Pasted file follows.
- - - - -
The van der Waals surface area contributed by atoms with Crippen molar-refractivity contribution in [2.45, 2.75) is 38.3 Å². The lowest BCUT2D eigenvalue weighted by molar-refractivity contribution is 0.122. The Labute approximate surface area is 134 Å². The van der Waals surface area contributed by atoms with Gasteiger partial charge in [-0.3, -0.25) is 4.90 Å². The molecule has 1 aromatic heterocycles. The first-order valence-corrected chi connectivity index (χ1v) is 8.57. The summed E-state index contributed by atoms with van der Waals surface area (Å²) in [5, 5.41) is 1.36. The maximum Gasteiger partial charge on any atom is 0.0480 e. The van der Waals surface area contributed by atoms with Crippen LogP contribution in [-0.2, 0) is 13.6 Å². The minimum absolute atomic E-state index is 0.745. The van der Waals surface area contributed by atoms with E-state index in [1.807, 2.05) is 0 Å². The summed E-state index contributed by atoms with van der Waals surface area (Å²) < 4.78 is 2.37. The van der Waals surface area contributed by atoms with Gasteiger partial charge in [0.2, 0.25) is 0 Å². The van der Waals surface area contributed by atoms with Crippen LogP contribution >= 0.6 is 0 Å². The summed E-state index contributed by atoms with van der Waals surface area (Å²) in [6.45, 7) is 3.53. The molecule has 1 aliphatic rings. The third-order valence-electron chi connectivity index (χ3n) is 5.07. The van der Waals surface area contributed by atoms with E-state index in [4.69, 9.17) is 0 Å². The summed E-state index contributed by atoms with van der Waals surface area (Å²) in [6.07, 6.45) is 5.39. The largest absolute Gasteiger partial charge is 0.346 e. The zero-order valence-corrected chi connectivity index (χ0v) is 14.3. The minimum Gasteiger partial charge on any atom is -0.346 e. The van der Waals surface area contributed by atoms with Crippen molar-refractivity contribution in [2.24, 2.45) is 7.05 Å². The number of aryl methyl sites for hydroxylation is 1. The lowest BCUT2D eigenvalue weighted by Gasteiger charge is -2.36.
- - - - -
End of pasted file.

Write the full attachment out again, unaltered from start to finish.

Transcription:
The van der Waals surface area contributed by atoms with Crippen molar-refractivity contribution in [2.45, 2.75) is 38.3 Å². The lowest BCUT2D eigenvalue weighted by molar-refractivity contribution is 0.122. The Labute approximate surface area is 134 Å². The van der Waals surface area contributed by atoms with Gasteiger partial charge in [-0.3, -0.25) is 4.90 Å². The molecule has 1 aromatic heterocycles. The first-order valence-corrected chi connectivity index (χ1v) is 8.57. The summed E-state index contributed by atoms with van der Waals surface area (Å²) in [5, 5.41) is 1.36. The maximum Gasteiger partial charge on any atom is 0.0480 e. The van der Waals surface area contributed by atoms with Crippen LogP contribution in [-0.2, 0) is 13.6 Å². The minimum absolute atomic E-state index is 0.745. The van der Waals surface area contributed by atoms with E-state index in [1.807, 2.05) is 0 Å². The summed E-state index contributed by atoms with van der Waals surface area (Å²) < 4.78 is 2.37. The van der Waals surface area contributed by atoms with Gasteiger partial charge in [0.2, 0.25) is 0 Å². The van der Waals surface area contributed by atoms with Crippen LogP contribution >= 0.6 is 0 Å². The summed E-state index contributed by atoms with van der Waals surface area (Å²) in [6.45, 7) is 3.53. The molecule has 1 aliphatic rings. The third-order valence-electron chi connectivity index (χ3n) is 5.07. The van der Waals surface area contributed by atoms with E-state index in [4.69, 9.17) is 0 Å². The summed E-state index contributed by atoms with van der Waals surface area (Å²) in [6.07, 6.45) is 5.39. The largest absolute Gasteiger partial charge is 0.346 e. The zero-order valence-corrected chi connectivity index (χ0v) is 14.3. The minimum Gasteiger partial charge on any atom is -0.346 e. The van der Waals surface area contributed by atoms with Crippen molar-refractivity contribution in [2.24, 2.45) is 7.05 Å². The number of aryl methyl sites for hydroxylation is 1. The lowest BCUT2D eigenvalue weighted by Gasteiger charge is -2.36.